Vitamin D testing and supplementation is of great interest to neurologists and their patients. Recommended nutritional intakes of vitamin D in the UK remain focused on bone health, despite increasing evidence for a role outside this area. Here we discuss how neurologists might approach vitamin D testing and supplementation, focusing on two conditions associated with vitamin D deficiency that have an increased risk of downstream complications resulting from these: multiple sclerosis and epilepsy. We set out a rationale for testing serum 25-hydroxyvitamin D concentrations and discuss our personal practice in terms of supplementation, with evidence where available.
- vitamin D
- multiple sclerosis
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Contributors RD, GG and PB conceived the idea for this manuscript. RD initially drafted the manuscript with input from HRC. All authors commented on and amended the initial draft manuscript and approved the final version for publication.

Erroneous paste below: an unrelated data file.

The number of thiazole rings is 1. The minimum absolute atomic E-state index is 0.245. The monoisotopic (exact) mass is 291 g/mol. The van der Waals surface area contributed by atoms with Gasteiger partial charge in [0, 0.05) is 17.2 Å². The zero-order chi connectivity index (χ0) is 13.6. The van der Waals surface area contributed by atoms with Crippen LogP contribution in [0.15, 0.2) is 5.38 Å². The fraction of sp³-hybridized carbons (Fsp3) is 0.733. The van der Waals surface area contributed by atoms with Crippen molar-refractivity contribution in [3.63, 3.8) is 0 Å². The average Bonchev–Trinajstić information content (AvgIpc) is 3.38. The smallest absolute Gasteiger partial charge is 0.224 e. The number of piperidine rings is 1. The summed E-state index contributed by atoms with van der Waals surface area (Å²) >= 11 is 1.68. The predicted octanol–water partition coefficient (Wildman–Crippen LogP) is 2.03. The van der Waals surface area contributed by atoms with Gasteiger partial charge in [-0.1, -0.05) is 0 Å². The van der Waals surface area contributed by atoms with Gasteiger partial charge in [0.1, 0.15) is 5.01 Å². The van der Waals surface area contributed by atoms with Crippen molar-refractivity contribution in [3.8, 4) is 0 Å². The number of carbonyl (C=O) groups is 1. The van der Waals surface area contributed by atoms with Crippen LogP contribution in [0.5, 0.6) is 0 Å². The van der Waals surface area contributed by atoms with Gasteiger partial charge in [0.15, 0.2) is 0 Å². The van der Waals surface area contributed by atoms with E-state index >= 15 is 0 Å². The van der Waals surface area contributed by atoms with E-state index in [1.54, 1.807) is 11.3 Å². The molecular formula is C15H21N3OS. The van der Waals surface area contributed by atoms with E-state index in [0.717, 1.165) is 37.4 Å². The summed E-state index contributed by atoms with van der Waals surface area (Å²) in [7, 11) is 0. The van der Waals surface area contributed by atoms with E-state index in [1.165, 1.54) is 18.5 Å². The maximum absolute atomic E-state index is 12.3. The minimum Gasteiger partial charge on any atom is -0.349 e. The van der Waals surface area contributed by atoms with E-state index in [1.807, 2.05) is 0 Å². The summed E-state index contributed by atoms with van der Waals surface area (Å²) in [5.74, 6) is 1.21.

Competing interests RD has received sponsorship to attend conferences from Biogen Idec, Novartis, Teva and Sanofi Genzyme. She has received speaking honoraria from Teva. HRC reports personal fees from UCB Pharma, Epilepsy Nurse Specialist Association UK, European Medicines Agency, Special Products and Eisai Europe; non-financial support from GSK; personal fees and non-financial support from Lupin Pharmaceuticals; and grants from NINDS, NIH USA, outside the submitted work. GG has received consultation and speaking fees from Biogen-Idec, GSK, Merck-Serono, Novartis, Genzyme-Sanofi and Synthon BV. He is on the steering committee for studies sponsored by AbbVie, Biogen-Idec, Novartis, Teva and Roche.
Provenance and peer review Commissioned; externally peer reviewed. This paper was reviewed by Emma Tallantyre, Cardiff, UK, and Robin Lachmann, London, UK.